Tyler Friday understood the deal with Michael Penix Jr., Indiana’s sophomore quarterback. He knew Ohio State had to make him work for everything and get him off-kilter.
“We've just got to make sure he's uncomfortable,” Friday said a few days before the Buckeyes beat the Hoosiers, 42-35.
What neither Friday nor anybody else on his team’s sideline could have accounted for was Penix’s complete lack of uncomfortability even when guys were in his grill. Ohio State got after him often. Jonathon Cooper, a fifth-year senior defensive end, won co-Defensive Player of the Game honors with five pressures, three knockdowns and a sack. Defensive tackle Tommy Togiai led the nation in pressures that week with 10 and junior defensive end Tyreke Smith had seven, per Pro Football Focus. Penix was pressured a grand total of 28 times and knocked down on 10 instances, defensive coordinator Kerry Coombs said.
But he diced their defense up anyway.
Taking advantage of some big-hitting plays down the field against a shaky secondary, Penix completed 27-of-51 passes for a career-high 491 yards, five touchdowns and one interception. His yardage catapulted him into his opponent’s record book as the fourth-most through the air by one player against the Buckeyes. Somehow, some way, they just couldn’t take the second-year signal-caller out of his groove. Penix showcased a quick release, an ability to side-step away from pass-rushers and put throws on the money even with defenders in his face.
Ohio State’s pass rush seemed to do all that it could from a pressure standpoint, expect for one thing: Sack Penix consistently. The Buckeyes managed only two sacks – one by Cooper on the game’s first drive and one by a blitzing Pete Werner on the second-to-last drive – that both came on third downs to force the Hoosiers to punt.
Yes, as Coombs said, Ohio State brought “very good pressure” against Indiana. But that wasn’t enough to avoid Penix lighting the defense up. So would it be enough going forward when, if the team reaches the College Football Playoff as it hopes, the Buckeyes do battle with some of the nation’s best quarterbacks with even more talented supporting casts and stronger offensive lines?
“We’d like for those things to finish in more sacks,” Coombs said. “Obviously, I thought their quarterback did a really nice job in standing in there and getting rid of the ball just before sacks. Under a lot of pressure, and he was an accurate thrower in those situations, but I think we’ve got a lot of guys that can rush the passer and I do think they’re putting a lot of pressure on the quarterback.”
Most of the time this year – and in years past – Ohio State has relied on a four-down front to rush the passer, and it’s created some disruption with it from a few different areas.
Penetration from starting defensive tackles Haskell Garrett and Tommy Togiai has played a big role in the Buckeyes’ pass rush. Every coach and player on the roster has lauded the duo for what they’ve brought to the table both as run-pluggers on a defense that’s been stout against ground games and in the pass game. Togiai, touted as the strongest player on the team, has a knack for getting movement up the middle, which he pairs with relentless effort. Garrett does much of the same.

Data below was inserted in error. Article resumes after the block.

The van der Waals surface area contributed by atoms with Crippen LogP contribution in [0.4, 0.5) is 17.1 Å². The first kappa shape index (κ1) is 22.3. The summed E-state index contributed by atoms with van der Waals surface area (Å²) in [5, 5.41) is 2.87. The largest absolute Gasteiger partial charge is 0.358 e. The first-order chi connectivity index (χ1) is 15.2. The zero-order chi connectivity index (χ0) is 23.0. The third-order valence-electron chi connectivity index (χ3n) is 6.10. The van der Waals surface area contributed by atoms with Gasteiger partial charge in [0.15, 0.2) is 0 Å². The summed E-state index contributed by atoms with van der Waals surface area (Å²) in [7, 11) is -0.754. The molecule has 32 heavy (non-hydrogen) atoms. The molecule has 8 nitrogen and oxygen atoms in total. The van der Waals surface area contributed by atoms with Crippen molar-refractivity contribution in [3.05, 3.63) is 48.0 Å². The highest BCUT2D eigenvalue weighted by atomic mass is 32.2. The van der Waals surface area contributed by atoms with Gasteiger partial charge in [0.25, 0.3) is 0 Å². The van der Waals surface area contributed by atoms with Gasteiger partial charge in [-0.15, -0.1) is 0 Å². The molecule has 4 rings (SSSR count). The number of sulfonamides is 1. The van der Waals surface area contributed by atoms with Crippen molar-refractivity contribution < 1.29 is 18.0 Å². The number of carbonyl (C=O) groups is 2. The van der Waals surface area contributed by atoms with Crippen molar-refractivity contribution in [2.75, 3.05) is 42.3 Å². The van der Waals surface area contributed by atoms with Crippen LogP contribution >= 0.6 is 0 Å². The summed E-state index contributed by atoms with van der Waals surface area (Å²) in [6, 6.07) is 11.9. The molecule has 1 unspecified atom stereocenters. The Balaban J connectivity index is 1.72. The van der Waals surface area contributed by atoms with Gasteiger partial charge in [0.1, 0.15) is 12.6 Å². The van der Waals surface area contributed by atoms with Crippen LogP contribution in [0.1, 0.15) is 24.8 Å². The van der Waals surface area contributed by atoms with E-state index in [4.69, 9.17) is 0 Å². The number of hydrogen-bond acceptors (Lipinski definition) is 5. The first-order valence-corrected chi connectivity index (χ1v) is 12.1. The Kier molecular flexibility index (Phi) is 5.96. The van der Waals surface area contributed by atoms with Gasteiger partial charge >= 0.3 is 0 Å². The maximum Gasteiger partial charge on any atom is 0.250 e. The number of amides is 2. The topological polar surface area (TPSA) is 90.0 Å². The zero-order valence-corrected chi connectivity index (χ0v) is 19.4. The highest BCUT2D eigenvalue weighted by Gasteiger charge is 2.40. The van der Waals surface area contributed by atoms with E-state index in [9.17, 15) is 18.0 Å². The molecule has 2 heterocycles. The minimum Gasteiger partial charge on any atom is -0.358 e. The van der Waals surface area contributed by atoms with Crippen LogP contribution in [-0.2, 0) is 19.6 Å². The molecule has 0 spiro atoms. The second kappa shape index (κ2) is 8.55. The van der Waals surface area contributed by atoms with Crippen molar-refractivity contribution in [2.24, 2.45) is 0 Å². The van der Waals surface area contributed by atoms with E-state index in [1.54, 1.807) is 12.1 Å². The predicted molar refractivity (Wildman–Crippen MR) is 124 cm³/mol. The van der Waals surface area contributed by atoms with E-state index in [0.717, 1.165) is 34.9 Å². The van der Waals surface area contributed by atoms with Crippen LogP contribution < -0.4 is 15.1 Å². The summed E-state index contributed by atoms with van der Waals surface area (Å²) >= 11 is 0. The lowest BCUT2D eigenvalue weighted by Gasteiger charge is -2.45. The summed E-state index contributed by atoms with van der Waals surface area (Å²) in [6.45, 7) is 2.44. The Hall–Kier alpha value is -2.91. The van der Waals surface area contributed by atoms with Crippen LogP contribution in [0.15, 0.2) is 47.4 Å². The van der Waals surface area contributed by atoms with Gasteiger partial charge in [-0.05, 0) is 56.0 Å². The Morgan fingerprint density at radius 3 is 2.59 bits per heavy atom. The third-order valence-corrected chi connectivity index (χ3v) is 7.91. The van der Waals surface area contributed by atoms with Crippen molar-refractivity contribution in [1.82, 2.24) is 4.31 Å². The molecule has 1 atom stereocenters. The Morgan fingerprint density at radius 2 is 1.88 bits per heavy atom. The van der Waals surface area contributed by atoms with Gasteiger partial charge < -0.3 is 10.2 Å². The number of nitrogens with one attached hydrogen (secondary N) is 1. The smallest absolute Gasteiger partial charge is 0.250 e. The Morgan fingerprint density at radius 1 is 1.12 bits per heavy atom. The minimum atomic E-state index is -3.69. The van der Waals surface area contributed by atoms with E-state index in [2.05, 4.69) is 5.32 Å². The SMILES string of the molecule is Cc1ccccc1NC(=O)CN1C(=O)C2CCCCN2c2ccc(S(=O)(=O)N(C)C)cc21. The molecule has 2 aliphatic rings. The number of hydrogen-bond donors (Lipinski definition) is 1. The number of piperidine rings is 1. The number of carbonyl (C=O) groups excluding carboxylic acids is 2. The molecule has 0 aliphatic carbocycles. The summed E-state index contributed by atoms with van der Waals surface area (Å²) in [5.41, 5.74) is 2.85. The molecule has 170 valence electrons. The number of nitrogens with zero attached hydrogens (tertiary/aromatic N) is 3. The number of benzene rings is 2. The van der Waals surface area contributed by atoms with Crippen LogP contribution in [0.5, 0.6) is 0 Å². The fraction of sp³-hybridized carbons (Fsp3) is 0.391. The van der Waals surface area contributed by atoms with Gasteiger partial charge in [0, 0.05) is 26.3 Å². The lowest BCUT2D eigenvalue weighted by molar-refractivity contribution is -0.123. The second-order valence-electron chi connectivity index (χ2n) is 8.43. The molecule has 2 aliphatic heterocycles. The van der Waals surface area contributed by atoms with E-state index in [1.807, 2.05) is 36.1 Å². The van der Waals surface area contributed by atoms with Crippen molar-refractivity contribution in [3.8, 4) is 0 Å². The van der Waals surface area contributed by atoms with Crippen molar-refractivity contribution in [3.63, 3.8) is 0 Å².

Their combined sack total of four doesn’t do the amount of pressure they have generated justice. Yet it’s also indicative of the defensive front as a whole. Pressures haven’t been a problem at all, but sacks haven’t been overly plentiful. The Buckeyes are averaging 2.75 sacks per game, which is the team’s lowest mark since 2016.
“We have to figure out how to get home faster,” Cooper said. “I feel like we were winning and getting our pressures, but what we try to be really critical of is how can we be a second faster, a step faster, just a little bit, 0.1 second or a step faster so that we can get that ball out and get a sack or get a sack-fumble and make plays for our team. So we just still have to look at the film critically and figure out what we can do better.”
As expected, Ohio State has taken a pass-rush-by-committee approach. Thus, the production has been spread out between many players.
Only Togiai has accounted for more than 1 1/2 sacks, and all three of his came in one game – the 38-25 win at Penn State – earlier this fall. Cooper and Zach Harrison have recorded 1 1/2 sacks apiece, and Garrett, Werner, Tuf Borland, Javontae Jean-Baptiste and Darrion Henry-Young each have one sack.
There's no Chase Young, and that's fine. Chase Youngs don't come around very often. So, Ohio State has relied upon – and will continue to rely upon – the same strategy every week with its four-down front of rotating defensive ends paired with Togiai and Garrett, along with some 3-3-5 looks and inside linebacker blitzes at various times to keep offenses off balance. It's worked out just fine pressuring quarterbacks, but now the Buckeyes are looking to turn some of those into sacks.
“I think they’re getting a lot of hits. I think they’re getting a lot of hurries. I think they’re getting some knockdowns by looking at that this week,” head coach Ryan Day said. “I’m sure they all want to keep getting sacks and getting production, but they are pushing the pocket and they’re getting pretty good push in there. And certainly, we all want to do better, we want to get some sacks, we’d love to see that. That’s a huge deal.
“First drive of the game, on that third down, when we get that sack, it’s such an energy boost for our team. So those guys are continually working on how they can get more sacks and getting to them faster, but I think they’re doing a decent job of putting pressure on the quarterback for sure.”